Tuesday November 27, 2012 2:08 Maureen McLaughlin
Hey is right, however, that while the standards do not specify how to teach for the most part, the shifting of goals does imply that certain things should be taught. For example, these standards make a big deal out of writing about the ideas in text. They don't say how you need to teach that, but it is pretty clear that teachers will be focusing on the teaching of summarizing and synthesizing, etc.
Tuesday November 27, 2012 2:09 Timothy Shanahan
Thank you, Maureen. We'll talk more about text structure in a minute. Before our chat started, we asked guests to weigh in about the areas that are of most concern; you can see the answers in the poll below. Let’s take the first question about one of your top concerns, incorporating literacy in different disciplines. This question comes from Caleb:
Tuesday November 27, 2012 2:09 Sarah Sparks
[Comment From CalebCaleb: ]
As a theatre teacher, I try to use the arts to better engage with student literacy and the Common Core. But I find that if I focus too much on the ELA shifts, then my English Language Learner students get left behind. What literacy research might help to adress these issues?
Tuesday November 27, 2012 2:09 Caleb
I noticed that we are getting several questions on working with English learners including this one from Caleb. Most ELL teachers are thrilled that these standards are putting so much emphasis on meaning--a very important focus with second language learners. I would encourage folks to go to this website: http://ell.stanford.edu/ for information on bringing the standards to English Learners (this is federally supported and is probably the best info out there at this time).
Tuesday November 27, 2012 2:11 Timothy Shanahan
I would suggest that you continue integrating the Arts. We know that using multiple representations of thinking are helpful to English learners.
I believe, as Tim stated, that that these are Standards. They are not a replacement for existing currucula.
Tuesday November 27, 2012 2:11 Maureen McLaughlin
Thanks! A number of our guests are concerned about how the original “reading fundamentals” will fit into the new standards. Here’s one from Kandy.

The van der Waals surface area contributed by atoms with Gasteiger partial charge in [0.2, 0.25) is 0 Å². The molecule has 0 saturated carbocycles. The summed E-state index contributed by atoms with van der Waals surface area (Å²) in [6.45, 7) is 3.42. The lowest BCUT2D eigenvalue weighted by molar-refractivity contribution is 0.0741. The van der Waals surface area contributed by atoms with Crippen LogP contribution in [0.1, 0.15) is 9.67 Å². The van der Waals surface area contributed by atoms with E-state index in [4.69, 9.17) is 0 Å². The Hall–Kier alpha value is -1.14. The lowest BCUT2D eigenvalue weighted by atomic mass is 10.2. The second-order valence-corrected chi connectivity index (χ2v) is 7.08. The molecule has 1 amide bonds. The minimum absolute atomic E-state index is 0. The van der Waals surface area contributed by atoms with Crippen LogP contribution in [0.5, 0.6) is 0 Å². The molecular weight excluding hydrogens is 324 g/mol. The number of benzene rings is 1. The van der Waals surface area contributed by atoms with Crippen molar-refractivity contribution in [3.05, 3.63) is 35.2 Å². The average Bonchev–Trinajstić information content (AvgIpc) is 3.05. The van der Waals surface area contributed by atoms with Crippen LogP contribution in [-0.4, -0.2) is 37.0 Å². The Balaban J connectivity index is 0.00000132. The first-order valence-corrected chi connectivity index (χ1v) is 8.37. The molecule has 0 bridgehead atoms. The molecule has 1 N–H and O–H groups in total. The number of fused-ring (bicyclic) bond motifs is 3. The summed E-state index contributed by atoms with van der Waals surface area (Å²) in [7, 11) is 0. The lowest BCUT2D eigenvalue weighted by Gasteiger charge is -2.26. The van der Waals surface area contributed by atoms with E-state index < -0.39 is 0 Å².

Tuesday November 27, 2012 2:12 Sarah Sparks
[Comment From KandyKandy: ]
The 2000 National Reading Panel Report suggested the "big five" for reading instruction: phonemic awareness, phonics, fluency, vocabulary, and text comprehension. I am not seeing all of these research-based areas explicitly referred to in the Common Core Reading Standards. Are we to assume that those are known areas of reading instruction that should be taught to mastery?
Tuesday November 27, 2012 2:12 Kandy
Kandy, what a great question. I was a member of the National Reading Panel and I assure you that the big five are all included in the common core. Look in the section on Reading Foundations and you will see fluency, phonological awareness, and phonics. Look in the Language section and you will see vocabulary (and this comes up in Reading and Writing as well). And the entire Reading section is on comprehension.
Tuesday November 27, 2012 2:14 Timothy Shanahan
[Comment From Ed SteinbergEd Steinberg: ]
Students with learning/ reading disabilities typically benefit from direct and explicit instruction focused on the five components of reading instruction. How will Common Core standards impact, if at all, instructional approaches for these students?
Tuesday November 27, 2012 2:14 Ed Steinberg
You will notice that in the Reading Foundational Skills section of the CCSS that phonemic awareness, phonics, and fluency are included. Vocabulary is included in the Language Standards, as well as others. Comprehension is addressed in a variet of ways.
Tuesday November 27, 2012 2:14 Maureen McLaughlin
Maureen, what about students with disabilities?
Tuesday November 27, 2012 2:15 Sarah Sparks
Again, the Standards should be infused - -not replace existing, effective teaching methods.
Tuesday November 27, 2012 2:15 Maureen McLaughlin
Ed-- The standards do not require any particular approach to teaching, but you are right, the research supports the idea of explicit skills teaching, so I would definitely do what Maureen says, stay to effective teaching methods.
Tuesday November 27, 2012 2:15 Timothy Shanahan
[Comment From BrianBrian: ]
How do we avoid the mistakes of the past...going into "Readicide" An Authentic implementation of standards rather than teaching to a Smarter Balanced or PARCC test?